bccn rcceived. It is therefore unncccssary
to refer, now, to thc circumstances which leil
to that intcrrupticn. I nccd not cxpress to
vou ihc sincere satisfaction with which we
shall welcomc the arrival of another Envoy
Extraordinary and ministcr plenipotcntiary
from a sislcr "rcpublic, lo which wo have so
long bccn, and still rcmain, bound by the
strongest ties of amity.
Shortly after I had entorcd upon thc dis
chargc of the Executive duties, I was ap
prizcd that a war-stcamer, bclonging to thc
Gennan Empire. was being fittcd out in thc
harbor of Xcw York, with the aid of some
of our naval officers, rendcrcd undcr ihe
pcrmission ot the latc Sccretary of the Ka
vv. This pcrmission was granted durins an
arniijtiee between that Empire and the King
dom of Denmark. which had bccn engaged
in thc Suhleswig-Holstein war. Apprchcn
sivc that this act of intervcntion, on our part,
might be Tiewed as a violation of Dcutral ob
lications, incurred by the trcaty with Den
mark, and of the prdvisions of the act of
Congress of the 20th of April, 1818, I di
rcctcd that no further aid should be. rcnder
ed by any nsent or officcr of the Kavy ; and
I instructed'tlic Secrctary of Statc to ap
prize thc Ministcr of thc German Empire
accreditcd to this Govcrnmcnt, of my detcr
mination lo cxccuto the law of tho Unitcd
States, and to maintain the faith of treaties
wilb a!l nations. The corrcspondcncc which
ansued bctwcen the Department of State
and the Minister of the German Empire, n
hercwith Iaid bcforc jou. The execution of
the law and the observancc of tho trcaty
were deemed by mc to be due to tho honor
of the country, as well as to the safired obli
gations of the'Cpnstitution. I shall not fail
to pursuc the samc course, shoulda similar
case arise with any othcr nation. Having a
vowed thc opinion, on taking the gath of of
fice, that, in disputcs bctweeu conflicliug for
eign governments, it is our interest, not less
than our duty, to rcmain strlctly neutral, I
shall not abandon it. You will perceive,
from thc corrospondenco submiltcd to yon,
in connexion with this subjcct.tbat thc course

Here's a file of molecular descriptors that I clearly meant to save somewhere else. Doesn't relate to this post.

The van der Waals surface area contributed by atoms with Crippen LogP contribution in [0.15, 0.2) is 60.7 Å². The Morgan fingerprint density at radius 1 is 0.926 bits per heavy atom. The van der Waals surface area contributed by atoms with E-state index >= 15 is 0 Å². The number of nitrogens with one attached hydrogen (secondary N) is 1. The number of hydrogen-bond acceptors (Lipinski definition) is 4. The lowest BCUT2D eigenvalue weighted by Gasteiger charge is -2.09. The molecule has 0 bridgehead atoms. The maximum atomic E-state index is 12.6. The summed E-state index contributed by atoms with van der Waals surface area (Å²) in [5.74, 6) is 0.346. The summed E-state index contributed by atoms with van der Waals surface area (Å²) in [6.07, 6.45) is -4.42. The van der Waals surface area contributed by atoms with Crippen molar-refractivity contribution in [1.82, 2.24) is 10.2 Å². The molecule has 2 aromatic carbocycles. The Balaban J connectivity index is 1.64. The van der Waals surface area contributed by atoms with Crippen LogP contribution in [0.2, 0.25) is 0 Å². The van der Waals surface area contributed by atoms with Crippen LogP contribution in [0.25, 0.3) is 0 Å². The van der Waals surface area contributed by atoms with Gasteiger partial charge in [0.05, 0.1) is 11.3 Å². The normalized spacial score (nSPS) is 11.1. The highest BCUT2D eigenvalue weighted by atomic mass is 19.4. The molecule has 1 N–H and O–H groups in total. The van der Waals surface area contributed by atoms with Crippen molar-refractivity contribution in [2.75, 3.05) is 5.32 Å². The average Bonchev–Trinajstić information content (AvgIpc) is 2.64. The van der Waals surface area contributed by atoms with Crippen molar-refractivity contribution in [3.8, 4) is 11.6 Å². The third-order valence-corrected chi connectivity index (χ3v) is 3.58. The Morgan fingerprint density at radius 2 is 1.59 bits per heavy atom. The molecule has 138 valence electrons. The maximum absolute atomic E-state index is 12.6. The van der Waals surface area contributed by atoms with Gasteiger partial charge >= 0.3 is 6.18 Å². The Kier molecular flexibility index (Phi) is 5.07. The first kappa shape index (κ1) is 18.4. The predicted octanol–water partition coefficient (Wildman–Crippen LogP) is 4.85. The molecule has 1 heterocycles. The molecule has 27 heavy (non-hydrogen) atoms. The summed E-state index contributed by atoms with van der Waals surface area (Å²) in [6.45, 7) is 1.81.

adoptcd in this case has been. propcrly re
garded by Ihe belh'gercnt powcrs intcrestcd
in the matter.
Althoush a Ministcr of thc Unitcd States
to the Gorman Empire was appointed by my .
predecessor, in August', 184'8, and ha., for a
long time, been In attcndancc, at Frankfort-on-the-Main;
and altfioiigh a Mjnistcr, ap
pointed to rcpresent thal Empire, was re
ccived and accreditcd here, yet no such Gov
crnmcnt as that of the German Empire bas
been definitivcly constituted. Mr. Donel
win. our reDrcscutative at Frankfort, rcmain-,
ed.thcie.seycral mon.ths ia.the exnBctatioa
that a unipn of the German State?, undcr
one constitution or form of government)
might,at lcngth, be organizcd. It is bclicved,
by those well acquaintcd with the existing
relations bctwcen Prussia and thc Stat;s o"f
Gcrmany, that no such union can be, perma
ncntly, cstablished without her co-opcration.
In the event of the formationof such union,
and the organization of a ccntnd power in
Germany, of which she should form a part.
it would become neccssary to withdraw our
Ministcr at Berlin ; but while Prussia cxists
as an indepcndent kingdom, and diplomatic
rclations are maintained with her, there can
no ncccssity for thc contmuance of thc
tk iion lo Frankfort. I have, therefore, re
cd Mr. DoncUon, and dircctcd thc ar-
chivcs ofthe legation at Frankfort,lo bc trans-
fcrrcd to thc American legation at Berlin.
Having bccn apprizcd that a considerablc
number of adventurers wcrc engaged in lit
ting out a military cxpcdition. within the
United States, and against a forci.cn country:
and believing, from the best intbrmation I
could obtain, that it was dcstincd to invadc
thc island of Cuba, I dccmcd it due to thc